Monday, September 28, 2009

Case of the Week 86

The following painless nodule was removed from the subcutaneous skin of the abdomen from an African male. He comments that the skin of his lower extremities is dry, focally depigmented, and extremely itchy.

Sunday, September 27, 2009

Answer to Case 86

Answer: Onchocercoma. Definition: a subcutanteous tumor-like mass caused by the presence of adult filarial worms Onchocerca volvulus. Note the fibrous tissue surrounding the coils of the adult worms, and the microfilariae within the classic 'double uterus' and in the surrounding tissue. All adult female filarial worms that infect humans have a classic double uterus, seen best in cross-section.

The disease caused by Onchocerca volvulus is called onchocerciasis. The symptoms are caused almost entirely by the release of the microfilariae into the surrounding skin where they cause extremely itchy dermatitis. The most severe damage, however, is caused by the migration of the microfilariae through the chambers of the eye, and the retina, resulting in permanent scarring and blindness. Thus, the common name for onchocerciasis is "river blindness". The onchocercoma is typically painless and causes very little symptoms.

In this case, the differential diagnosis includes other adult filarial worms, such as the agents of lymphatic filariasis (i.e. Wuchereria bancrofti and Brugia spp.). These adults are not found in subcutaneous nodules like onchocerciasis, but within lymphatics and lymph nodes. The symptoms of lymphatic filariasis typically include inflammation of the lymphatics (lymphangitis), obstruction of the lymph channels, and eventually scarring, and edema (elephantitis). Unlike onchocerciasis, the disease of lymphatic filariasis is caused primarily by the presence of the adults. The microfilariae are released into the lymphatics, and cause little associated symptoms.

Monday, September 14, 2009

Case of the Week 84

The following images are from a peripheral blood smear from a 93 year old male from Connecticut. No travel history is received.

Answer to Case 84

Answer: Babesia spp.
Congratulations to all of my viewers who got this correct.

Babesiosis is a tick-borne disease, found in North America, Europe, and Asia. It is a mimic of infection with Plasmodium falciparum (which was the 2nd most common answer that viewers gave), since the infected RBCs are not enlarged, the rings are small (1/3 the size of the RBC or smaller), and multiple infections per cell are common. Fortunately, several features allow for differentiation of Babesia spp. from P. falciparum.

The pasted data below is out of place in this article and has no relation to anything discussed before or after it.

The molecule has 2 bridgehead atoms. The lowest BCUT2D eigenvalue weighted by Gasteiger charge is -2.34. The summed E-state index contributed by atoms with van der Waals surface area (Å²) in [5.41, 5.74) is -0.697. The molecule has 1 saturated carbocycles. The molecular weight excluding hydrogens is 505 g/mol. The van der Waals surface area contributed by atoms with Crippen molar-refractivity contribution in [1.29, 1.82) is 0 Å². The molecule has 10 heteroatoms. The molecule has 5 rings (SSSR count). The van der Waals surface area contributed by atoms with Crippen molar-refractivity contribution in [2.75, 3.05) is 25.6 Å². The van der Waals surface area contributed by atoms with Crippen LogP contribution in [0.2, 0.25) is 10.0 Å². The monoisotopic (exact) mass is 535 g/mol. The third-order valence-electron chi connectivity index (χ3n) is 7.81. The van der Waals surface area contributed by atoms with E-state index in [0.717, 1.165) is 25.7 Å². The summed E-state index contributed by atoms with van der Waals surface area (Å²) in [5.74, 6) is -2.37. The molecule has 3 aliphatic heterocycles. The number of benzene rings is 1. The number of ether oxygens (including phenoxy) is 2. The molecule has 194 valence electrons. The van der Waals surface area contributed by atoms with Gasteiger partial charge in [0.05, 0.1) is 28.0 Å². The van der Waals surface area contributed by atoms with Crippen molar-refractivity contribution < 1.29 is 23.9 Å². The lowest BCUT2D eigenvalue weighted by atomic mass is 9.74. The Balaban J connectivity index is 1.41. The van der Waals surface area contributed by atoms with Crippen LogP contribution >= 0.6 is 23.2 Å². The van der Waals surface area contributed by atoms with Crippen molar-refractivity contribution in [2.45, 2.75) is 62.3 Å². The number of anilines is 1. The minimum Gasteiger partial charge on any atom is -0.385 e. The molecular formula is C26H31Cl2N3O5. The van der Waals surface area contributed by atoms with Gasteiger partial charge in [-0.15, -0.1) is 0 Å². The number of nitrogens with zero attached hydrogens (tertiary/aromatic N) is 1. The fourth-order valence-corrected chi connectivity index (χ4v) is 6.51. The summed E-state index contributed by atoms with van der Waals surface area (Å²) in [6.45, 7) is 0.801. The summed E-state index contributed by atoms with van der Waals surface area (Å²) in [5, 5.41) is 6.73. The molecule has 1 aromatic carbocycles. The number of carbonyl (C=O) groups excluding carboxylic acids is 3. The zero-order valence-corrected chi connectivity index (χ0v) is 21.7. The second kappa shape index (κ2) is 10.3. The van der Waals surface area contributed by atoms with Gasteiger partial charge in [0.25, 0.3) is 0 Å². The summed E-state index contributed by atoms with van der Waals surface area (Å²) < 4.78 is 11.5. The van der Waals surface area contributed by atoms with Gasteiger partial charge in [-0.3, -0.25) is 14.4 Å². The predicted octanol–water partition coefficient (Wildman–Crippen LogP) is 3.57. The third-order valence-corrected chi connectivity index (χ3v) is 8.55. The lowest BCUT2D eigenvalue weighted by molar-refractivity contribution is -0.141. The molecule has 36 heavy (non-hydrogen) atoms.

First, note that the size of the organisms within RBCs is variable, and that some forms are extremely small (<1/5 the diameter of the RBC). This is typical for babesiosis, and not for P. falciparum.

Second, Babesia spp. tend to produce atypical forms, with multiple chromatin dots, 'double' rings, and chromatin 'tails' such as seen here:

Babesia rings may also be seen outside of the RBC, in the extracellular space.

If you're really lucky, you will see the classic tetrad formation or "Maltese cross" formed when this organism undergoes binary fission. Although this is the image that is commonly shown in textbooks, it is much rarer in real life.

Finally, the travel/exposure history of the patient is very helpful. It wasn't initially available in this case, but we were later told that the patient had no travel history outside of the U.S. He lived in Connecticut which is endemic for Babesia microti.

This was a challenging case, so thanks to all who were brave enough to write in!

Tuesday, September 1, 2009

Case of the Week 83

The following "skin tag" was removed from the groin of a middle-aged male.

Answer to Case 83

Answer: Hard Tick
This was definitely a challenging one - including for me when I first saw this case. I think that most of us are not used to seeing ticks cut in histologic section (usually this isn't necessary for identification!), but there are some characteristic features that allow for easy identification of this case.

First, notice that the organism is mostly external to the skin, and is inserted only at one end. This is the classic presentation for a tick, and would argue against a botfly larva which is mostly inserted into the skin.

In addition, there are useful identifying histologic features as outlined in the image below, including a thick sclerotized cuticle, well-developed skeletal muscle near the mouth parts, and the mouthparts themselves, if present. (CLICK ON IMAGE TO ENLARGE)